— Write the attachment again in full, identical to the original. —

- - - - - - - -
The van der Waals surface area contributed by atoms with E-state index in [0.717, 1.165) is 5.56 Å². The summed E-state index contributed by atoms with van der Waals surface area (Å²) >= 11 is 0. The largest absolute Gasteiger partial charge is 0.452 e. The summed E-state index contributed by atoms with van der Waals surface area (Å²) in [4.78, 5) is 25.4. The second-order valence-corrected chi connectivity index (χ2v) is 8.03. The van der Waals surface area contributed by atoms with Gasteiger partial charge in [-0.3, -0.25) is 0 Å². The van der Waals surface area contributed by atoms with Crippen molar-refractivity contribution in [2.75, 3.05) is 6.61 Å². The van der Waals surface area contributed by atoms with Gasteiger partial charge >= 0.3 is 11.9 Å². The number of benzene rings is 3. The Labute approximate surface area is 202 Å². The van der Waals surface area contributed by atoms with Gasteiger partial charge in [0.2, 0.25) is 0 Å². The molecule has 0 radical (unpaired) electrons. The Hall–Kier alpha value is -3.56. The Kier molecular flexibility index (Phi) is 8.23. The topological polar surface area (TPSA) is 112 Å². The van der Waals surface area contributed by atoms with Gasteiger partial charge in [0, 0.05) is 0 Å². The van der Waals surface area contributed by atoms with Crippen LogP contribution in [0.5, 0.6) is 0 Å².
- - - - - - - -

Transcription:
The van der Waals surface area contributed by atoms with E-state index in [0.717, 1.165) is 5.56 Å². The summed E-state index contributed by atoms with van der Waals surface area (Å²) >= 11 is 0. The largest absolute Gasteiger partial charge is 0.452 e. The summed E-state index contributed by atoms with van der Waals surface area (Å²) in [4.78, 5) is 25.4. The second-order valence-corrected chi connectivity index (χ2v) is 8.03. The van der Waals surface area contributed by atoms with Gasteiger partial charge in [-0.3, -0.25) is 0 Å². The van der Waals surface area contributed by atoms with Crippen molar-refractivity contribution in [2.75, 3.05) is 6.61 Å². The van der Waals surface area contributed by atoms with Gasteiger partial charge >= 0.3 is 11.9 Å². The number of benzene rings is 3. The Labute approximate surface area is 202 Å². The van der Waals surface area contributed by atoms with Gasteiger partial charge in [0.2, 0.25) is 0 Å². The molecule has 0 radical (unpaired) electrons. The Hall–Kier alpha value is -3.56. The Kier molecular flexibility index (Phi) is 8.23. The topological polar surface area (TPSA) is 112 Å². The van der Waals surface area contributed by atoms with Gasteiger partial charge in [0, 0.05) is 0 Å². The van der Waals surface area contributed by atoms with Crippen LogP contribution in [0.5, 0.6) is 0 Å².